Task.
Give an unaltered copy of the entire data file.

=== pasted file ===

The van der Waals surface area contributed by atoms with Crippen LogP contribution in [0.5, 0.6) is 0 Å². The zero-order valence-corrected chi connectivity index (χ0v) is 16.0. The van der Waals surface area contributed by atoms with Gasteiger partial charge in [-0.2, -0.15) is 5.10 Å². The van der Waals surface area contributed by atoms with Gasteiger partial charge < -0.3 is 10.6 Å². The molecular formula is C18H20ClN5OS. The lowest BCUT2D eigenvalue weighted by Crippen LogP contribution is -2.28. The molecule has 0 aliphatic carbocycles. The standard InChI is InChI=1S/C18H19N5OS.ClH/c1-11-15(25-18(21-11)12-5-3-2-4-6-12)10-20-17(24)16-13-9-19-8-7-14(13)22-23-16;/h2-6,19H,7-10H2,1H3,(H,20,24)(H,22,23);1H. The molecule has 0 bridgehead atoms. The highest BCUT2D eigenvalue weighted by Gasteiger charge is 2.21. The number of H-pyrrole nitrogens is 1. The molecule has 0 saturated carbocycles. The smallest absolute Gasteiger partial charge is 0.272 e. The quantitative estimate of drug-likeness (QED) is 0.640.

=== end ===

The van der Waals surface area contributed by atoms with Crippen LogP contribution in [0.5, 0.6) is 0 Å². The zero-order valence-corrected chi connectivity index (χ0v) is 16.0. The van der Waals surface area contributed by atoms with Gasteiger partial charge in [-0.2, -0.15) is 5.10 Å². The van der Waals surface area contributed by atoms with Gasteiger partial charge < -0.3 is 10.6 Å². The molecular formula is C18H20ClN5OS. The lowest BCUT2D eigenvalue weighted by Crippen LogP contribution is -2.28. The molecule has 0 aliphatic carbocycles. The standard InChI is InChI=1S/C18H19N5OS.ClH/c1-11-15(25-18(21-11)12-5-3-2-4-6-12)10-20-17(24)16-13-9-19-8-7-14(13)22-23-16;/h2-6,19H,7-10H2,1H3,(H,20,24)(H,22,23);1H. The molecule has 0 bridgehead atoms. The highest BCUT2D eigenvalue weighted by Gasteiger charge is 2.21. The number of H-pyrrole nitrogens is 1. The molecule has 0 saturated carbocycles. The smallest absolute Gasteiger partial charge is 0.272 e. The quantitative estimate of drug-likeness (QED) is 0.640.